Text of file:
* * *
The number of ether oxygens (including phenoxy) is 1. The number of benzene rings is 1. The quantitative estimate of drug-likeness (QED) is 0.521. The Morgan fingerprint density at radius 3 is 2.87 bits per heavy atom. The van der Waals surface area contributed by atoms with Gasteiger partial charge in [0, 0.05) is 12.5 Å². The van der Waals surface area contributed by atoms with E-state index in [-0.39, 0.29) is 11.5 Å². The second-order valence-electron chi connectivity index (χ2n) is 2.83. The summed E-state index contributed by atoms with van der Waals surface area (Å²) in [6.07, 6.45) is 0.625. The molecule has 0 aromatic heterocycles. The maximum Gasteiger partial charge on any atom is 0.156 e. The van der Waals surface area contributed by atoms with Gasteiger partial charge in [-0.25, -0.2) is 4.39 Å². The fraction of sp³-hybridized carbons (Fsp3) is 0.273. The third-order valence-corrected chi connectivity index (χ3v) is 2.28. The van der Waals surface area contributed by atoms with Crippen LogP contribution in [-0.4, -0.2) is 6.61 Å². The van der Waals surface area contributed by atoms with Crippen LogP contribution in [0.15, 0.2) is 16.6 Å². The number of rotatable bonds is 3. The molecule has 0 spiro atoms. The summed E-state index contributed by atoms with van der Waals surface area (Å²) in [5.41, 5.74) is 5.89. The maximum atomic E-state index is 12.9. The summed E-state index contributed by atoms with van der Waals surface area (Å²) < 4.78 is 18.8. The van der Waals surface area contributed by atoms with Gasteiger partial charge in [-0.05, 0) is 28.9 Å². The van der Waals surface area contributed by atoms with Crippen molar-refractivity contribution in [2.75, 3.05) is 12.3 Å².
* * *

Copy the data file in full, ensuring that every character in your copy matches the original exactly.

The number of ether oxygens (including phenoxy) is 1. The number of benzene rings is 1. The quantitative estimate of drug-likeness (QED) is 0.521. The Morgan fingerprint density at radius 3 is 2.87 bits per heavy atom. The van der Waals surface area contributed by atoms with Gasteiger partial charge in [0, 0.05) is 12.5 Å². The van der Waals surface area contributed by atoms with E-state index in [-0.39, 0.29) is 11.5 Å². The second-order valence-electron chi connectivity index (χ2n) is 2.83. The summed E-state index contributed by atoms with van der Waals surface area (Å²) in [6.07, 6.45) is 0.625. The molecule has 0 aromatic heterocycles. The maximum Gasteiger partial charge on any atom is 0.156 e. The van der Waals surface area contributed by atoms with Gasteiger partial charge in [-0.25, -0.2) is 4.39 Å². The fraction of sp³-hybridized carbons (Fsp3) is 0.273. The third-order valence-corrected chi connectivity index (χ3v) is 2.28. The van der Waals surface area contributed by atoms with Crippen LogP contribution in [-0.4, -0.2) is 6.61 Å². The van der Waals surface area contributed by atoms with Crippen LogP contribution in [0.15, 0.2) is 16.6 Å². The number of rotatable bonds is 3. The molecule has 0 spiro atoms. The summed E-state index contributed by atoms with van der Waals surface area (Å²) in [5.41, 5.74) is 5.89. The maximum atomic E-state index is 12.9. The summed E-state index contributed by atoms with van der Waals surface area (Å²) < 4.78 is 18.8. The van der Waals surface area contributed by atoms with Gasteiger partial charge in [-0.05, 0) is 28.9 Å². The van der Waals surface area contributed by atoms with Crippen molar-refractivity contribution in [2.75, 3.05) is 12.3 Å².